Haaland is also responsible for introducing the most bills with bipartisan support out of all the House freshmen in 2019. Further, she has received bipartisan support. Rep. Don Young (R-AK), visited the Senate hearing to introduce Haaland from across the aisle. He called her a strong nominee and friend, and quipped that “[a]nyone who thinks we’re going to call off fossil fuels immediately smoking pot”
Despite this introduction, multiple senators continued to criticize Haaland’s history and expose her as a radical environmentalist.
Senator Steve Daines took issue with Haaland’s tweet that “Republicans don’t believe in science” and demanded it be retracted. He further asked why Haaland would cosponsor a bill which protected grizzly bears in perpetuity. Haaland cooly responded “I imagine at the time, I was caring about the bears.”
Daines has cited Haaland’s support for the Green New Deal, her opposition to the Keystone XL pipeline, and the pause on oil and gas leases on federal land as the source of his concern over Haaland’s nomination. However, like Sen. Barrasso, Sen. Daines has the oil and gas industry to thank for his political career. He has received over $1 million in fossil fuel money throughout his federal career.
Barrasso and Daines are not the only senators with strong ties to oil and gas. Bill Cassidy (R-La.) received nearly $1.7 million from oil and gas PACs over the course of his political career and his spouse owns stock in ExxonMobil and Phillips 66.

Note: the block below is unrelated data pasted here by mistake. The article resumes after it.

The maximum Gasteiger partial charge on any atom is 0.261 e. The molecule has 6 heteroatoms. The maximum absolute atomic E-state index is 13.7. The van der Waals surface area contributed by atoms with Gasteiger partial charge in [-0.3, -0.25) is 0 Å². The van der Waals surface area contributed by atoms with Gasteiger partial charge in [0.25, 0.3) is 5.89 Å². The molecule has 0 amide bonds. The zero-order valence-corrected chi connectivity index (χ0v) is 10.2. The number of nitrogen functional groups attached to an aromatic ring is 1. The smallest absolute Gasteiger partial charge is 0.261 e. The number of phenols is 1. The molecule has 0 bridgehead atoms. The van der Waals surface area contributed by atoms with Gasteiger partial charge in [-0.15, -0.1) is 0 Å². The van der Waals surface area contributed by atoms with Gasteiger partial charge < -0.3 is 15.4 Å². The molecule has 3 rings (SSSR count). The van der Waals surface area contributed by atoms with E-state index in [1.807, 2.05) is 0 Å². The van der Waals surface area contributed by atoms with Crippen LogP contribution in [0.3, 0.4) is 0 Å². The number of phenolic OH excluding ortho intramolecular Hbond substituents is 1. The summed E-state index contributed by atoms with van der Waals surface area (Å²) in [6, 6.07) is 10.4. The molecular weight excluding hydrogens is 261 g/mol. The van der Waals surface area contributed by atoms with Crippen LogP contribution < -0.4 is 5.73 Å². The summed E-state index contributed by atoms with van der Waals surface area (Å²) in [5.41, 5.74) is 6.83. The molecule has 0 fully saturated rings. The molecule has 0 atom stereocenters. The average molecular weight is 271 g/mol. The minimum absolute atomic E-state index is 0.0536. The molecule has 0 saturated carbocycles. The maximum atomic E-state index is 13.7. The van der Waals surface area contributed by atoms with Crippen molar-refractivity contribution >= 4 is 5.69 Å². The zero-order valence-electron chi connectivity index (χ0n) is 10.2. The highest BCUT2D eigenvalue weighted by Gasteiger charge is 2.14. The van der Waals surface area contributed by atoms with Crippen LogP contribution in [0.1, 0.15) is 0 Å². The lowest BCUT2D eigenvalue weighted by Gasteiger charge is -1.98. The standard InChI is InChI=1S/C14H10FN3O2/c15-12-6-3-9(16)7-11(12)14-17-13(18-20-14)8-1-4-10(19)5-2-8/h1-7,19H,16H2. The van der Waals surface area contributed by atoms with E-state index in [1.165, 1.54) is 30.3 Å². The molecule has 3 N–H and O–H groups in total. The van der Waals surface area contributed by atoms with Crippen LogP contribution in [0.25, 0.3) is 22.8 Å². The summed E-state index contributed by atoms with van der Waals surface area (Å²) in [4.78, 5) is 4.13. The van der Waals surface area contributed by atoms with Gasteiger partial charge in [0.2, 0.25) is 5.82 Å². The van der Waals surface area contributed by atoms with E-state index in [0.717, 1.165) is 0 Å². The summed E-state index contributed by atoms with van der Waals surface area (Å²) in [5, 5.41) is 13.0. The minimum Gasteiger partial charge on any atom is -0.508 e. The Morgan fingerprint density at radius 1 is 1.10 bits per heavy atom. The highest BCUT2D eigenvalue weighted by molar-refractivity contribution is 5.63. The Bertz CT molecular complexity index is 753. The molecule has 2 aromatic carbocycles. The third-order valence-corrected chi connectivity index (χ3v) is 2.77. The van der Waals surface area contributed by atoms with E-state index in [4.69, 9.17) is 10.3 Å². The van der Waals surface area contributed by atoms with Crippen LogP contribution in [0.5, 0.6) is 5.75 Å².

Cynthia Lummis (R-WY) received $617,000 from the oil and gas industry, with Arch Resources as her top donor. Roger Marshall’s spouse and dependent child own between $282,000 and $730,000 in oil royalty and working interests and has received hundreds of thousands of dollars in campaign contributions from oil and gas PACs.
The list of lawmakers with strong financial ties to the industry goes on and includes Lisa Murkowski (R-AK), Mike Lee (R-Utah), James Risch (R-Id.), James Lankford (R-OK), ad Cindy Hyde-Smith (R-TN).
A core tenet of American democracy is that we elect our lawmakers to represent our interests, not their own.
If the senators were judges, they would be facing calls for recusal. They would have a hard time convincing a defendant that they could fairly serve as a neutral third party where so much of their wealth is at stake. If these senators were acting as lawyers, they would have a hard time convincing their client they could competently represent their interests. Yet these senators, who have hundreds of thousands of dollars as well as their job at stake, get to weigh in on decisions that have far greater implications than just the size of their own wallets.
If we hold other professionals to adhere to conflict of interests standards, that same expectation should be extended to our elected officials. It is clear here that these officials are looking out for their own interests, and the interests of those who fund their campaigns. The problem is that just as in professional conflicts of interests, almost any conflict can be consented away.
The senators here all fill out personal financial disclosures which are publicly made available and their campaign contributions are not hidden away either. Voters who vote in support of these candidates are essentially consenting to this conflict when they elect these people into these roles. Whether or not a voter can truly consent to a conflict, when that conflict is funding a campaign to strategically shape that voters perception is questionable. But under the current structure, unless there is a serious change to the ethics rules, which Representative Alexandria Ocasio-Cortez has vocally advocated for, voters need to understand the magnitude of their vote.